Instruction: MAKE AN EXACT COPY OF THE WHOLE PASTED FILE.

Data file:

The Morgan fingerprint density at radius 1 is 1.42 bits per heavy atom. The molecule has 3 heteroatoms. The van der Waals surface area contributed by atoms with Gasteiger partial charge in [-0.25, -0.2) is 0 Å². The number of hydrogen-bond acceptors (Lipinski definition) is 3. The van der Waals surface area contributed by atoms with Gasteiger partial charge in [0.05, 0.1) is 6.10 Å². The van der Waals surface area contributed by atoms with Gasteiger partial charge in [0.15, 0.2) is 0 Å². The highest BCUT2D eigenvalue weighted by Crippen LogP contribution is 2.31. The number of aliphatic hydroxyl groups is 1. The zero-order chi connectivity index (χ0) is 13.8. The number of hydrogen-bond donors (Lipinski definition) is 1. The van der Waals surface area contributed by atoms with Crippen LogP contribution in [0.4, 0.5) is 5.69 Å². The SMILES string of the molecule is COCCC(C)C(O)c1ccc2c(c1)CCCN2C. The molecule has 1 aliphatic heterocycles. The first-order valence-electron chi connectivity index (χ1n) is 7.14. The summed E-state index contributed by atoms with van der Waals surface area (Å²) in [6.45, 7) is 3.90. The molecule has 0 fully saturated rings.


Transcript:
The Morgan fingerprint density at radius 1 is 1.42 bits per heavy atom. The molecule has 3 heteroatoms. The van der Waals surface area contributed by atoms with Gasteiger partial charge in [-0.25, -0.2) is 0 Å². The number of hydrogen-bond acceptors (Lipinski definition) is 3. The van der Waals surface area contributed by atoms with Gasteiger partial charge in [0.05, 0.1) is 6.10 Å². The van der Waals surface area contributed by atoms with Gasteiger partial charge in [0.15, 0.2) is 0 Å². The highest BCUT2D eigenvalue weighted by Crippen LogP contribution is 2.31. The number of aliphatic hydroxyl groups is 1. The zero-order chi connectivity index (χ0) is 13.8. The number of hydrogen-bond donors (Lipinski definition) is 1. The van der Waals surface area contributed by atoms with Crippen LogP contribution in [0.4, 0.5) is 5.69 Å². The SMILES string of the molecule is COCCC(C)C(O)c1ccc2c(c1)CCCN2C. The molecule has 1 aliphatic heterocycles. The first-order valence-electron chi connectivity index (χ1n) is 7.14. The summed E-state index contributed by atoms with van der Waals surface area (Å²) in [6.45, 7) is 3.90. The molecule has 0 fully saturated rings.